Collaborations between palliative and primary care providers may be on the rise, a trend that could give way to competitive edges around referral streams.
Many patients lack access to palliative care in part due to lagging reimbursement for these services. This is among the reasons driving more palliative care providers to join forces with primary care providers to bridge gaps in payment, according to Tiffany Hughes, COO and nurse practitioner at Texas-based PalliCare Inc.
Both primary and palliative care providers are working to break past payment barriers to improve access to quality in the face of rising demand for serious illness care, she said. Forming collaborations can be an avenue to supporting the full scope of interdisciplinary services involved, Hughes stated.
“I have definitely seen firsthand the increased interest in palliative care for these large physician groups that are based in primary care,” Hughes told Hospice News in an email. “On a macro level, I think the interest in palliative care comes from provider groups that are in some type of risk model. They have many problems to solve in their high risk populations, since these are usually the highest cost patients and are now monetarily incentivized to figure it out. They know the traditional office setting isn’t working, so they are looking for innovative models to help move the needle.”
For example, a recent collaboration formed when Partners In Care last year formed a strategic partnership with the primary and urgent care provider Summit Health aimed at increasing access to palliative care in central Oregon. The two organizations joined forces in 2014 when Partners In Care began offering palliative care services to patients at Summit Health’s oncology department.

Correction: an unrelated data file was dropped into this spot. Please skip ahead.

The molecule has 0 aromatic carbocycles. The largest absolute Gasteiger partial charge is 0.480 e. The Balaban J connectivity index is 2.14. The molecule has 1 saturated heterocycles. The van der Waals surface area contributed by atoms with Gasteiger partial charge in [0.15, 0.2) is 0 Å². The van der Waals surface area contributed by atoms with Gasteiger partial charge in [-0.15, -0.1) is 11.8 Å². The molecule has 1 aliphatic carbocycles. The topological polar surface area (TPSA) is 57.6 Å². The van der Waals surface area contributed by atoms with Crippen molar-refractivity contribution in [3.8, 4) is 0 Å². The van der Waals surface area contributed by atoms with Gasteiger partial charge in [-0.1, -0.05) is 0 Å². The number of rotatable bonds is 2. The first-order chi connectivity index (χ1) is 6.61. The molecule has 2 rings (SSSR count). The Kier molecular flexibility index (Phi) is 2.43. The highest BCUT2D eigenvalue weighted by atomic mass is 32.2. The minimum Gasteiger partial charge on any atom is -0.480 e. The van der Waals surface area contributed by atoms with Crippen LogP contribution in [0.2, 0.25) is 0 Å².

Among the drivers of the partnership was when Summit Health became its own Accountable Care Organization (ACO) and wanted to add palliative care as part of its “medical home,” according to Partners In Care CEO Greg Hagfors.
Looking ahead, the new Making Care Primary (MC) demonstration from the U.S. Centers for Medicare & Medicaid Services (CMS) could create opportunities to pull palliative and primary care providers closer together.
Set to launch in July 2024 in eight states, the 10-year demonstration period is designed to allow CMS to expand and enhance care management and coordination of primary care across the continuum. The agency is aiming to equip participating primary care clinicians with tools to form partnerships with specialists and to leverage community-based connections to address patients’ health and social needs, including palliative care providers.
Another driving force behind primary and palliative care collaborations is the unique skill sets that palliative care providers can bring to the table, according to Heidi Warpinski, senior director of pediatrics and palliative care of Unity Hospice & Palliative Care, based in Wisconsin.
Many clinicians lack exposure to palliative care during their medical training, and these collaborative relationships can help expand awareness and access around the benefits of these services, she indicated.
“Robust education and integrated collaboration would be essential, as increased hand-offs between care settings would become more apparent for a patient across their continuum of care, versus being coordinated seamlessly through a community-based/home-based program,” Warpinski told Hospice News.
Addressing gaps in clinicians’ understanding of palliative care is a goal for Unity’s community- and home-based supportive care management program, which offers a specialized type of palliative care services.
Through the program, the hospice and palliative care provider has experienced a rise in referrals from primary care providers within its service area, Warpinski indicated.
Unity has worked to educate local and regional primary care providers and their staff about the value of supportive care management for their patients, she said.
“By promoting a deeper level of understanding for providers regarding definitions of eligibility for palliative care, clarifying the collaborative nature of wrap-around home-based services offered for symptom management, psychosocial and spiritual support, and committing resources to guide completion of advanced care plans, a level of trust and recognition of the value of these services to their patients is being realized,” she stated.